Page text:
Given that prolonged exposure to estrogen and increased telomerase activity are associated with endometrial carcinogenesis, our objective was to evaluate the interaction between the MAPK pathway and estrogen induction of telomerase activity in endometrial cancer cells. Estradiol (E2) induced telomerase activity and hTERT mRNA expression in the estrogen receptor (ER)-α positive, Ishikawa endometrial cancer cell line. UO126, a highly selective inhibitor of MEK1/MEK2, inhibited telomerase activity and hTERT mRNA expression induced by E2. Similar results were also found after transfection with ERK 1/2-specific siRNA. Treatment with E2 resulted in rapid phosphorylation of p44/42 MAPK and increased MAPK activity which was abolished by UO126. The hTERT promoter contains two estrogen response elements (EREs), and luciferase assays demonstrate that these EREs are activated by E2. Exposure to UO126 or ERK 1/2-specific siRNA in combination with E2 counteracted the stimulatory effect of E2 on luciferase activity from these EREs. These findings suggest that E2-induction of telomerase activity is mediated via the MAPK pathway in human endometrial cancer cells.
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http://journals.plos.org/plosone/article?id=10.1371/journal.pone.0055730PLOS
http://www.ncbi.nlm.nih.gov/pmc/articles/PMC3567109PMC
August 2013

Metformin potentiates the effects of paclitaxel in endometrial cancer cells through inhibition of cell proliferation and modulation of the mTOR pathway.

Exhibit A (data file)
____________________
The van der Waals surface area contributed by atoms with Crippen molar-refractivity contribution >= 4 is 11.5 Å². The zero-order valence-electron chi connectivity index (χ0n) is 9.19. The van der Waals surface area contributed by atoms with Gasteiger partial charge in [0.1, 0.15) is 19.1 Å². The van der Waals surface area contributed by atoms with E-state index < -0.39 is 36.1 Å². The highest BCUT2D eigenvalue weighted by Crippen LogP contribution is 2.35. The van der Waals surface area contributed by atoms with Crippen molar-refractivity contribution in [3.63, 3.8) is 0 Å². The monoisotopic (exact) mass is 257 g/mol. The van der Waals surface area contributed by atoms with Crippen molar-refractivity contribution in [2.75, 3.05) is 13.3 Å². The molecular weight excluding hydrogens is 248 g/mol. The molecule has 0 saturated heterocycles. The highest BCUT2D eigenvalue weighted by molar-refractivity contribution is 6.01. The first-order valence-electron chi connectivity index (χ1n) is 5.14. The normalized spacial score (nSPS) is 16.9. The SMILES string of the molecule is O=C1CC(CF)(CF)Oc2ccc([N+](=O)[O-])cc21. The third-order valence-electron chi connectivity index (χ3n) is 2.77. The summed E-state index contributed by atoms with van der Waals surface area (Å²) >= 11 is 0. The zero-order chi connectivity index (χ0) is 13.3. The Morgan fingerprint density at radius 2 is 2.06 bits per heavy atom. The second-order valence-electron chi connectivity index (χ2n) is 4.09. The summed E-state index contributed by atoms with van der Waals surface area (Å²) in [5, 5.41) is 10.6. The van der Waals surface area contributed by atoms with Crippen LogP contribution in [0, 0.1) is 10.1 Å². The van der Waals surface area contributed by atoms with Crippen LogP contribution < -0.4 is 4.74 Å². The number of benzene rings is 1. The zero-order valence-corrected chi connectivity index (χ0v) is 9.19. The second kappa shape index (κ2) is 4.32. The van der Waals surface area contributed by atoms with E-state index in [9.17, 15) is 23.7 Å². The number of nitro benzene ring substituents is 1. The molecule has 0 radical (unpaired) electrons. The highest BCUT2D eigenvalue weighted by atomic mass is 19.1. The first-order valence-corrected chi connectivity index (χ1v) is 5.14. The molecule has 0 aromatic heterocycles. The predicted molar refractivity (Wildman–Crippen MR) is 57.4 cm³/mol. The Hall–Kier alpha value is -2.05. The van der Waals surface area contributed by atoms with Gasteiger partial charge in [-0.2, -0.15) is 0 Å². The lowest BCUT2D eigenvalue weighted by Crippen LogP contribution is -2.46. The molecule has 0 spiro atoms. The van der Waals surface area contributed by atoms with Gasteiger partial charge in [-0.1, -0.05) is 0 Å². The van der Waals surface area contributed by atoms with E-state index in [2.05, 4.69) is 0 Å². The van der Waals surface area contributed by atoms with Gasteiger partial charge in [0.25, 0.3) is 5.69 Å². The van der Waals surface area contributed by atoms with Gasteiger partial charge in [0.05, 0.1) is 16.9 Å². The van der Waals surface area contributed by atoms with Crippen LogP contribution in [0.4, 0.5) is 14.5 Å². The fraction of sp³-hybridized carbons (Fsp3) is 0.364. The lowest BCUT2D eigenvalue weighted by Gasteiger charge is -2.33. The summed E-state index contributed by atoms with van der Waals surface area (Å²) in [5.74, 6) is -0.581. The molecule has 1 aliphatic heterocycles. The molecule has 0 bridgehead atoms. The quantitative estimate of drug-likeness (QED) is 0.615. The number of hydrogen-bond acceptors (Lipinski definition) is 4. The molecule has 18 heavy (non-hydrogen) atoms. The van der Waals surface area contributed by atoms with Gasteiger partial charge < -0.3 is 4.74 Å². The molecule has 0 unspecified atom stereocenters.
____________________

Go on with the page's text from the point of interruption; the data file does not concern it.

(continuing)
Gynecol Oncol 2012 May 16;125(2):458-69. Epub 2012 Jan 16.

University of North Carolina, Department of Obstetrics and Gynecology, Division of Gynecologic Oncology, Chapel Hill, NC, USA.

Objectives: To examine the effects of combination therapy with metformin and paclitaxel in endometrial cancer cell lines.

Methods: ECC-1 and Ishikawa endometrial cancer cell lines were used. Cell proliferation was assessed after exposure to paclitaxel and metformin. Cell cycle progression was assessed by flow cytometry. hTERT expression was determined by real-time RT-PCR. Western immunoblotting was performed to determine the effect of metformin/paclitaxel on the mTOR pathway.

Results: Paclitaxel inhibited proliferation in a dose-dependent manner in both cell lines with IC(50) values of 1-5nM and 5-10nM for Ishikawa and ECC-1 cells, respectively. Simultaneous exposure of cells to various doses of paclitaxel in combination with metformin (0.5mM) resulted in a significant synergistic anti-proliferative effect in both cell lines (Combination Index<1). Metformin induced G1 arrest in both cell lines. Paclitaxel alone or in combination with metformin resulted in predominantly G2 arrest. Metformin decreased hTERT mRNA expression while paclitaxel alone had no effect on telomerase activity. Metformin stimulated AMPK phosphorylation and decreased phosphorylation of the S6 protein. In contrast, paclitaxel inhibited AMPK phosphorylation in the ECC-1 cell line and induced phosphorylation of S6 in both cell lines. Treatment with metformin and paclitaxel resulted in decreased phosphorylation of S6 in both cell lines but only had an additive effect on AMPK phosphorylation in the ECC-1 cell line.